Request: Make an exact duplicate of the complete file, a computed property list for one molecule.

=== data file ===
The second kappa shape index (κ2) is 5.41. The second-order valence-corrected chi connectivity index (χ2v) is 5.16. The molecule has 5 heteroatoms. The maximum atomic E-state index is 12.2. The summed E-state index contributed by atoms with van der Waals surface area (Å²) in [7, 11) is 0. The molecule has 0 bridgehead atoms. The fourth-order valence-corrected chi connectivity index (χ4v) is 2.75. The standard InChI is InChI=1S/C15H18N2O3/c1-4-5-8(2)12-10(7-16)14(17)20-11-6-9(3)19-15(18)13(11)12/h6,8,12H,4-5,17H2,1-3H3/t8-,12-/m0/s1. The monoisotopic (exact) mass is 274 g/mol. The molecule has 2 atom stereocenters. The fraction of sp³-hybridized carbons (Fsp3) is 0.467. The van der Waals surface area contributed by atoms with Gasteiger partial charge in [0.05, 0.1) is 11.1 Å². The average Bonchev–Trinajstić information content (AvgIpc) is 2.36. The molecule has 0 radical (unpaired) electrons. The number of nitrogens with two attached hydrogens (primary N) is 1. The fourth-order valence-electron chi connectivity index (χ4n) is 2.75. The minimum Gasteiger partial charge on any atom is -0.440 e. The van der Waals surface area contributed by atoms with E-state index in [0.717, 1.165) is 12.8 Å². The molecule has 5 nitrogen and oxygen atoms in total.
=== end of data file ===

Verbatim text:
The second kappa shape index (κ2) is 5.41. The second-order valence-corrected chi connectivity index (χ2v) is 5.16. The molecule has 5 heteroatoms. The maximum atomic E-state index is 12.2. The summed E-state index contributed by atoms with van der Waals surface area (Å²) in [7, 11) is 0. The molecule has 0 bridgehead atoms. The fourth-order valence-corrected chi connectivity index (χ4v) is 2.75. The standard InChI is InChI=1S/C15H18N2O3/c1-4-5-8(2)12-10(7-16)14(17)20-11-6-9(3)19-15(18)13(11)12/h6,8,12H,4-5,17H2,1-3H3/t8-,12-/m0/s1. The monoisotopic (exact) mass is 274 g/mol. The molecule has 2 atom stereocenters. The fraction of sp³-hybridized carbons (Fsp3) is 0.467. The van der Waals surface area contributed by atoms with Gasteiger partial charge in [0.05, 0.1) is 11.1 Å². The average Bonchev–Trinajstić information content (AvgIpc) is 2.36. The molecule has 0 radical (unpaired) electrons. The number of nitrogens with two attached hydrogens (primary N) is 1. The fourth-order valence-electron chi connectivity index (χ4n) is 2.75. The minimum Gasteiger partial charge on any atom is -0.440 e. The van der Waals surface area contributed by atoms with E-state index in [0.717, 1.165) is 12.8 Å². The molecule has 5 nitrogen and oxygen atoms in total.